To the contrary, the Third and Fourth District Courts of the State of Florida determined that referring physicians do constitute a legitimate business interest in Southern Foot & Ankle Specialists, P.A. v. Torregrosa, 891 So. 2d 591 (Fla. 3d DCA 2004) (“Torregrosa”), Salamon v.Anesthesia Pain Care Consultants, Inc., 10 So. 3d 1112 (Fla. 4th DCA 2009).

In Torregrosa, a medical podiatry practice sought to enjoin a former employee-physician from competing with the practice. The practice presented evidence of how it developed its business over a period of 20 years and how it put the former employee into business just as he finished hospital training.14

Without much legal analysis of the Florida non-compete statute, the court held that the restrictive covenant was reasonably necessary to protect the practice's legitimate business interests in its “patient base, referral doctors, specific prospective and existing patients and patient goodwill.”15

In Salamon, the Fourth District, without much analysis, affirmed the enforcement of a non-compete agreement against a former employee-physician based upon evidence showing that the former employee-physician's employment supplied him with “numerous patient contacts and a network of referring physicians.”16

Therefore, while the authority is not strong, it is clear that specialty practices will be able to protect these types of relationships in south Florida. Given this outstanding conflict, specialty groups must be aware of their ability or inability to protect their interest in relationships with referring physicians depending upon their geographic location within Florida.

Vulnerability of Staffing and Management Companies' Exclusive Hospital Contracts

Staffing and management companies frequently enter into exclusive contracts with local hospitals. Hospitals seek exclusive contracts to outsource all of the work in a particular department, such as anesthesiology, radiology, or emergency department services to a third party. The staffing or management company thereby assumes responsibility for effective administration, supervision, and coverage of all services within its contract. These contracts also ensure full-time availability of the contracted services at the hospital. Groups procuring such lucrative contracts want to protect them from employees thinking about leaving and either starting their own group to compete for the hospital contract or joining another group looking to acquire the contract.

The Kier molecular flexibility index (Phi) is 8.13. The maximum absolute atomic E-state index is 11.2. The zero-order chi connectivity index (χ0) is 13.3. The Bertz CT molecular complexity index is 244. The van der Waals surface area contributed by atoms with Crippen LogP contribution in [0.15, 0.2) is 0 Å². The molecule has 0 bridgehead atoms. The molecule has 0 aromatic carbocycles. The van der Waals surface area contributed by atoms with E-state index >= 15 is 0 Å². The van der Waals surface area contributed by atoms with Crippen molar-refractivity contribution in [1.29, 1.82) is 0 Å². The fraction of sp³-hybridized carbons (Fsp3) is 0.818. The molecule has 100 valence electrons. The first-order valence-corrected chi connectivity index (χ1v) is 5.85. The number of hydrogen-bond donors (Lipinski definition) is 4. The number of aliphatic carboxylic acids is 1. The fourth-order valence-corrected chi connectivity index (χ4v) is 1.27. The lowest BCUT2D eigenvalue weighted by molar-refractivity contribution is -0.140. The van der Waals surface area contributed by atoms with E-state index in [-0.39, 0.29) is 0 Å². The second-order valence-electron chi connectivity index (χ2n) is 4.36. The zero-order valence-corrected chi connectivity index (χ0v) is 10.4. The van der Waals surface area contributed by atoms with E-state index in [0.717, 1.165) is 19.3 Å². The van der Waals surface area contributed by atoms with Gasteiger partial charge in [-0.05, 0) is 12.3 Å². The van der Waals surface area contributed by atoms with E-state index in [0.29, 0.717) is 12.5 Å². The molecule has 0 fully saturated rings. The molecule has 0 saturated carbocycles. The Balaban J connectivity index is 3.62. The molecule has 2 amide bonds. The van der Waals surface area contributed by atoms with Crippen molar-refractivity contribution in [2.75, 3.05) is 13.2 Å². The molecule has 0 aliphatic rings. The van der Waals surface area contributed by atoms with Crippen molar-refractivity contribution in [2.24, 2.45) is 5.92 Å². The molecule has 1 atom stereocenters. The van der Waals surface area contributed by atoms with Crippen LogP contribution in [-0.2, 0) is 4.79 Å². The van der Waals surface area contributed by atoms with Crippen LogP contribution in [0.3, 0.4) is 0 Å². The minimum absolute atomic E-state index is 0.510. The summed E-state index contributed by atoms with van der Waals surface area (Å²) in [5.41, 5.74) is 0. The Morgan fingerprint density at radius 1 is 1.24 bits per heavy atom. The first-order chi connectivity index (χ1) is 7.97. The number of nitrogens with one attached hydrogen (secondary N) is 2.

Exclusive hospital contracts are vulnerable for two reasons: 1) exclusive hospital contracts can be terminated at will, resulting in the loss of a protectable business interest by the employer,17 and 2) at least one Florida court has opined that exclusive hospital contracts at a hospital that has granted staff privileges to unaffiliated doctors may not be protectable.18

If an employer loses an exclusive contract, it may have no ability to enjoin its employees from leaving and joining the company that won the employer's former contract. Florida law requires that an employer be engaged in business in the area or line of business in which it seeks to enjoin its former employee from competition.19 For this reason, a staffing company with an exclusive hospital contract can only protect the contract for as long as it keeps it. Indeed, the staffing company will often make its employee-physicians sign an agreement promising that they will not leave and help any other company successfully bid for the employer's exclusive contract.

However, consider the following scenario. The employer-staffing company employs four anesthesiologists to staff a hospital with which the employer has an exclusive contract. Two of the anesthesiologists want to jump ship to a new staffing company that is competing for their employer's exclusive contract, which is either up for renewal or scheduled for termination. If the hospital enters into an exclusive contract with a new staffing company, then the old staffing company has no basis for enjoining its former employee-anesthesiologists from leaving because it no longer has a legitimate business interest to protect, i.e., the exclusive provision of anesthesiology services to the hospital.